This book has 17 chapters, each of which is devoted to a particular
kind of recipe, such as algorithms, text processing, or databases.
Each chapter contains an introduction, written by an expert in the
field, followed by recipes selected from the online cookbook (or, in
some cases, specially added) and edited to fit the
book's formatting and style requirements. Alex
Martelli did the vast majority of the editing, with some help from
David Ascher. This editing proved to be quite a challenge, as the
original recipes varied widely in their organization and level of
sophistication. Also, with about 200 authors involved, there were
about 200 different "voices" in the
text. We tried to maintain this variety of styles, given the
collaborative nature of this book. However, each recipe was edited,
sometimes considerably, to make it as accessible and useful as
possible, with enough uniformity in structure and presention to
maximize the usability of the book as a whole.
- Chapter 1, Python Shortcuts, introduction by David Ascher
This chapter includes recipes for many common techniques that
don't really fit into any of the other, more
specific recipe categories.
David Ascher is a co-editor of this volume. David's
background spans physics, vision research, scientific visualization,
computer graphics, a variety of programming languages, co-authoring
Learning Python (O'Reilly),
teaching Python, and, these days, a slew of technical and
nontechnical tasks such as architecting developer tools and managing
a team of programmers. David also gets roped into organizing Python
conferences on a regular basis.
- Chapter 2, Searching and Sorting, introduction by Tim Peters
This chapter covers techniques for searching and sorting in Python.
Many of the recipes explore creative uses of
list.sort in conjunction with the
decorate-sort-undecorate (DSU) pattern.
Tim Peters, also known as the
tim-bot, is one of the mythological figures of
the Python world. He is the oracle, channeling Guido van Rossum when
Guido is busy, channeling the IEEE-754 floating-point committee when
anyone asks anything remotely relevant, and appearing conservative
while pushing for a constant evolution in the language. Tim is a
member of the PythonLabs team led by Guido.
- Chapter 3, Text, introduction by Fred L. Drake, Jr.
This chapter contains recipes for manipulating text in a variety of
ways, including combining, filtering, and validating strings, as well
as evaluating Python code inside textual data.
Fred Drake is yet another member of the PythonLabs group, working
with Guido daily on Python development. A father of three, Fred is
best known in the Python community for single-handedly maintaining
the official documentation. Fred is a co-author of Python
& XML (O'Reilly).
- Chapter 4, Files, introduction by Mark Lutz
This chapter presents techniques for working with data in files and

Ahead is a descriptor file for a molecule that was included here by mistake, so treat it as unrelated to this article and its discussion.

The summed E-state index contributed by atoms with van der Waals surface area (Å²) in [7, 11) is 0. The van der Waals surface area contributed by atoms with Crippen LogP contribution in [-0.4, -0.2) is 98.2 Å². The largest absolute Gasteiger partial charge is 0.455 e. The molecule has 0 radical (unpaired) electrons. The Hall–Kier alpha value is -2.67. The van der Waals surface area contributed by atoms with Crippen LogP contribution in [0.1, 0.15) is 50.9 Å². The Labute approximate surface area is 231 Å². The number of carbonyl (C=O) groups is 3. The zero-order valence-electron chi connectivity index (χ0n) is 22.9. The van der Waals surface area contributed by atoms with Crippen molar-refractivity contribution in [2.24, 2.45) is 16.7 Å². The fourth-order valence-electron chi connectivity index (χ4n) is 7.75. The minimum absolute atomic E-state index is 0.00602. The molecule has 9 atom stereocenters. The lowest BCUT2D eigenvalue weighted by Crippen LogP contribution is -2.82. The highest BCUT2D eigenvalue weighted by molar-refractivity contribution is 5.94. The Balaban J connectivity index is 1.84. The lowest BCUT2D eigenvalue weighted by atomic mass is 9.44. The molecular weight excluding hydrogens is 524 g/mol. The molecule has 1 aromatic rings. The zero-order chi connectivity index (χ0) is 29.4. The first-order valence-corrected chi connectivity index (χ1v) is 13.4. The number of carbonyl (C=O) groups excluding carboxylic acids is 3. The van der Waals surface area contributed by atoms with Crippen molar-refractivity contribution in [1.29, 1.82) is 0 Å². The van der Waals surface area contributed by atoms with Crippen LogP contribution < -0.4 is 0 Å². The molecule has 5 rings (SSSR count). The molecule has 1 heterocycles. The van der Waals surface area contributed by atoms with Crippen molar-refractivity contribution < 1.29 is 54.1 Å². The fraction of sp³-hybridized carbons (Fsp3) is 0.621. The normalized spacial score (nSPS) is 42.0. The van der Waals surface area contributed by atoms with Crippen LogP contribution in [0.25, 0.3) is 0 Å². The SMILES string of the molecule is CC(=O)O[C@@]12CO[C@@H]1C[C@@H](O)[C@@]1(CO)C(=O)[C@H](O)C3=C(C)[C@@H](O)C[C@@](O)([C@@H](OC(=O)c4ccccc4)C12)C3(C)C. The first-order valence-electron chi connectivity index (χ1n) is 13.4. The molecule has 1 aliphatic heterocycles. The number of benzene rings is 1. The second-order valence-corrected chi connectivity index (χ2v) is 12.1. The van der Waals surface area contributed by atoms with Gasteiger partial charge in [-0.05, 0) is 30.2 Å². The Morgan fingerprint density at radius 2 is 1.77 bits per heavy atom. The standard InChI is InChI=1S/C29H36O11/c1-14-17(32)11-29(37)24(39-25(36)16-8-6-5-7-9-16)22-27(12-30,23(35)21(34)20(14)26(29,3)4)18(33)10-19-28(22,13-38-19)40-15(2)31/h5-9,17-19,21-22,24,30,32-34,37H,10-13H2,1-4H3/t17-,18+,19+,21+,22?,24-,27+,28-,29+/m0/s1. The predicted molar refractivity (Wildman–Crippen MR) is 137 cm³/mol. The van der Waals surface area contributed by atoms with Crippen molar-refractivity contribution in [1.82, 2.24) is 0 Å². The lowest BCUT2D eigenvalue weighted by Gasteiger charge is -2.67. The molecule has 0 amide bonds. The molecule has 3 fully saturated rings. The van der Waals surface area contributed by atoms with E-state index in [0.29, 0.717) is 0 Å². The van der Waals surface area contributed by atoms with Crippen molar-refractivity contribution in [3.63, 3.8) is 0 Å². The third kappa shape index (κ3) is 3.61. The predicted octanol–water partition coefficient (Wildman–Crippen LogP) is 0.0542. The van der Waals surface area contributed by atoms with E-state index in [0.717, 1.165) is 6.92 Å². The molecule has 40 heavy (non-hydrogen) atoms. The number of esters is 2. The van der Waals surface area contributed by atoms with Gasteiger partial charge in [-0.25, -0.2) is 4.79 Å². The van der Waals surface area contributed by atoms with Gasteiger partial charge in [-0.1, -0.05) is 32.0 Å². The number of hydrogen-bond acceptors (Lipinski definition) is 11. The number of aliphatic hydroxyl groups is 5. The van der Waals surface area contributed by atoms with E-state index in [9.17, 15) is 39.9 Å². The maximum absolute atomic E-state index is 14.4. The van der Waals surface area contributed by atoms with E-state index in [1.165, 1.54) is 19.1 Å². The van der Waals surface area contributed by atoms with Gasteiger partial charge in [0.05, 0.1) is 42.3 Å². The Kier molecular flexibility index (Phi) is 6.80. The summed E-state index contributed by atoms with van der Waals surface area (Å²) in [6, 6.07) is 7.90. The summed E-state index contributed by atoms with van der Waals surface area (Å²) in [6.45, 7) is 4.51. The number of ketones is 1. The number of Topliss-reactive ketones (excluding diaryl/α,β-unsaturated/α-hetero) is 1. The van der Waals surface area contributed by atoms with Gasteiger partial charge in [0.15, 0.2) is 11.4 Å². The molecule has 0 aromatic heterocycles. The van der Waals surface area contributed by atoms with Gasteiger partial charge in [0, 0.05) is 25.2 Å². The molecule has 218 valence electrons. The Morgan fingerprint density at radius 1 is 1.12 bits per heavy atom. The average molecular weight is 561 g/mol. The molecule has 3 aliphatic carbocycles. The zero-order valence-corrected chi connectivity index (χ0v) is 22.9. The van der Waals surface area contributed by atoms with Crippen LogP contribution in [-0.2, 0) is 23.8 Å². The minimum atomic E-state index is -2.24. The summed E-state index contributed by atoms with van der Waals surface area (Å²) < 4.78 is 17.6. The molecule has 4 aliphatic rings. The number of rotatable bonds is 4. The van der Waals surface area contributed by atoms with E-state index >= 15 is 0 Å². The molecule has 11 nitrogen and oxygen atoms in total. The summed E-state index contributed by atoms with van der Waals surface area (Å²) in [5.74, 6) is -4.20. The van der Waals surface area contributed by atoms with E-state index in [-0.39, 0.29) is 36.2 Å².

for manipulating files and directories within the filesystem.
Mark Lutz is well known to most Python users as the most prolific
author of Python books, including Programming
Python, Python Pocket Reference, and
Learning Python, which he co-authored with David
Ascher (all from O'Reilly). Mark is also a leading
Python trainer, spreading the Python gospel throughout the world.
- Chapter 5, Object-Oriented Programming, introduction by Alex Martelli
This chapter offers a wide range of recipes that demonstrate the
power of object-oriented programming with Python, from basic
techniques such as overriding methods to advanced implementations of
various design patterns.
Alex Martelli, also known as the
martelli-bot, is a co-editor of this volume.
After almost a decade with IBM Research, then a bit more than that
with think3, Alex now works for AB Strakt, a Swedish Python-centered
firm that develops exciting new technologies for real-time workflow
and groupware applications. He also edits and writes Python articles
and books, including the forthcoming Python in a
Nutshell (O'Reilly) and, occasionally,
research works on the game of contract bridge.
- Chapter 6, Threads, Processes, and Synchronization, introduction by Greg Wilson
This chapter covers a variety of techniques for working with threads
Dr. Greg Wilson is an author of children's books.
Oh, he's also an author of books on parallel
programming, a contributing editor with Doctor
Dobb's Journal, an expert on scientific
computing, and a Canadian. Greg provided a significant boost to the
Python community as coordinator of the Software Carpentry project,
and he currently works for Baltimore Technologies.
- Chapter 7, System Administration, introduction by Donn Cave
This chapter includes recipes for a number of common system
administration tasks, such as generating passwords and interacting
with the Windows registry.
Donn Cave is a Software Engineer at the University of
Washington's central computer site. Over the years,
Donn has proven to be a fount of information on
comp.lang.python on all matters related to
system calls, Unix, system administration, files, signals, and the
- Chapter 8, Databases and Persistence, introduction by Aaron Watters
This chapter presents techniques for interacting with databases and
maintaining persistence in Python.
Aaron Watters was one of the earliest advocates of Python and is an
expert in databases. He's known for having been the
lead author on the first book on Python (Internet
Programming with Python (M&T Books), now out of